Accusing The SEC of negligent supervision and failure to act, a number of Stanford investors have filed a putative class action seeking damages from the Commission. In Anderson v. United States, the plaintiffs submitted an amended complaint to the U.S. District Court for the Middle District of Louisiana earlier this month. They are bringing their securities case under the Federal Tort Claims Act.
They contend that the losses they sustained in Stanford’s $7 billion Ponzi scam occurred because the SEC was negligent in supervising Spencer Barasch, who is the former enforcement director of the SEC’s Forth Worth Regional Office. They also are arguing that there was enough information available about R. Allen Stanford for the SEC to merit bringing an enforcement action or a referral to other agencies. The investors believe that an alleged failure to act by Barasch and the SEC let Stanford’s Ponzi scheme go undetected for years. They especially blame Barasch.
According to an April 2010 report by the Commission’s Office of the Inspector General, although the SEC’s Dallas office was aware as far back as 1997 that Stanford was running a Ponzi scam, it was unable to persuade the SEC’s Enforcement Division to investigate the scheme. The report also concluded that Barasch played a key part in a number of decisions to squelch the possible probes against Stanford.
After Barasch left the SEC, he represented Stanford on more than one occasion until 2006 when the SEC Office of Ethics told him that this was not appropriate. Earlier this year, he settled US Department of Justice civil charges over this alleged conflict of interest restrictions violation by paying a $50,000 penalty and consenting to a yearlong ban from SEC practice. (He did not, however, admit or deny wrongdoing.)
Now, the investor plaintiffs want the government to compensate them for their losses: Reuel Anderson is seeking $1,295,481.37, Timothy Ricketts wants $353,216.31, and Gary Greene is asking for his $443,302.09. The plaintiffs believe their class action securities complaint represents approximately 2,000 members.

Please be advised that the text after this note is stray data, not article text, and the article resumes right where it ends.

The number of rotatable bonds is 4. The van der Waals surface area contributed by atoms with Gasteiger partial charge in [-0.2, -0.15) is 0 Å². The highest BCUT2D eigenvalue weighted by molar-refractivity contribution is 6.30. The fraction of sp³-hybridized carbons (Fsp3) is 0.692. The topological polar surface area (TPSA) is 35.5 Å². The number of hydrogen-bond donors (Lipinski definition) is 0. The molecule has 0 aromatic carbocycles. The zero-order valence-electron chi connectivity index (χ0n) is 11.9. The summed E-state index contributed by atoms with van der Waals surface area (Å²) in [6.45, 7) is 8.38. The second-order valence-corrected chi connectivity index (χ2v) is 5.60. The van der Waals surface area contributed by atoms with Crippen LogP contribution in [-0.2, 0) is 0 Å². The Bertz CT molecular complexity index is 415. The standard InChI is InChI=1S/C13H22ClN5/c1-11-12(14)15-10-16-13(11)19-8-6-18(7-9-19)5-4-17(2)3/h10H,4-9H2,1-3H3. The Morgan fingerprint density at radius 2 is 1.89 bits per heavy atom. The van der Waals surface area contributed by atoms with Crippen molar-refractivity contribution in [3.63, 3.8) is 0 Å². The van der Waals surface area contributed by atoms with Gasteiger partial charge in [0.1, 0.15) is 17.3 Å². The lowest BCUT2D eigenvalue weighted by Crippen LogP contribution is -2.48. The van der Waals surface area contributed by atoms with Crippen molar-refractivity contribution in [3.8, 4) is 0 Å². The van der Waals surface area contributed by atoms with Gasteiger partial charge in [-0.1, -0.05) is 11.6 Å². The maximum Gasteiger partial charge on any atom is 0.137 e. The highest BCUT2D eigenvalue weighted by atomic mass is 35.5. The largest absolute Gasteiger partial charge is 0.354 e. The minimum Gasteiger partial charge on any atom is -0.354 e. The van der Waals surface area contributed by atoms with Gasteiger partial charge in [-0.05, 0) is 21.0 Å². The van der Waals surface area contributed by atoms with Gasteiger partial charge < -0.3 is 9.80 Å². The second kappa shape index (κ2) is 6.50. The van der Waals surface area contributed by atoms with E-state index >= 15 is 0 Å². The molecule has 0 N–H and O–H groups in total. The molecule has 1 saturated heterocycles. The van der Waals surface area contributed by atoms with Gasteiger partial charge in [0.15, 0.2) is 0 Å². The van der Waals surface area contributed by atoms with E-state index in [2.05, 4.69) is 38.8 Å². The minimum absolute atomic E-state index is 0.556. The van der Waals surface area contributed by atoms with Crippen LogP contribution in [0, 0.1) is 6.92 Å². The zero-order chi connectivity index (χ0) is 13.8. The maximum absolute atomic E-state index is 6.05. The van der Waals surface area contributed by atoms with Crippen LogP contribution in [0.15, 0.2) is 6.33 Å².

This class action case comes more than a year after another group of plaintiff investors brought a similar securities lawsuit in the U.S. District Court for the Northern District of Texas. In Robert Juan Dartez LLC v. United States the plaintiffs sought to hold the government liable for losses they sustained in Stanford’s Ponzi scam. The district court, however, dismissed the case without prejudice due to lack of subject matter jurisdiction in that it found that the plaintiffs’ claims landed in the discretionary function exception of the Federal Tort Claims Act.
Approximately 30,000 investors bought fraudulent CD’s from Stanford International Bank in Antigua. That’s a lot of customers getting hurt financially by one scam.
Stanford Investors Sue SEC Over Losses, Citing Negligent Supervision, Failure to Act, Bloomberg BNA, July 16, 2012
Anderson v. United States (PDF)
Robert Juan Dartez LLC v. United States
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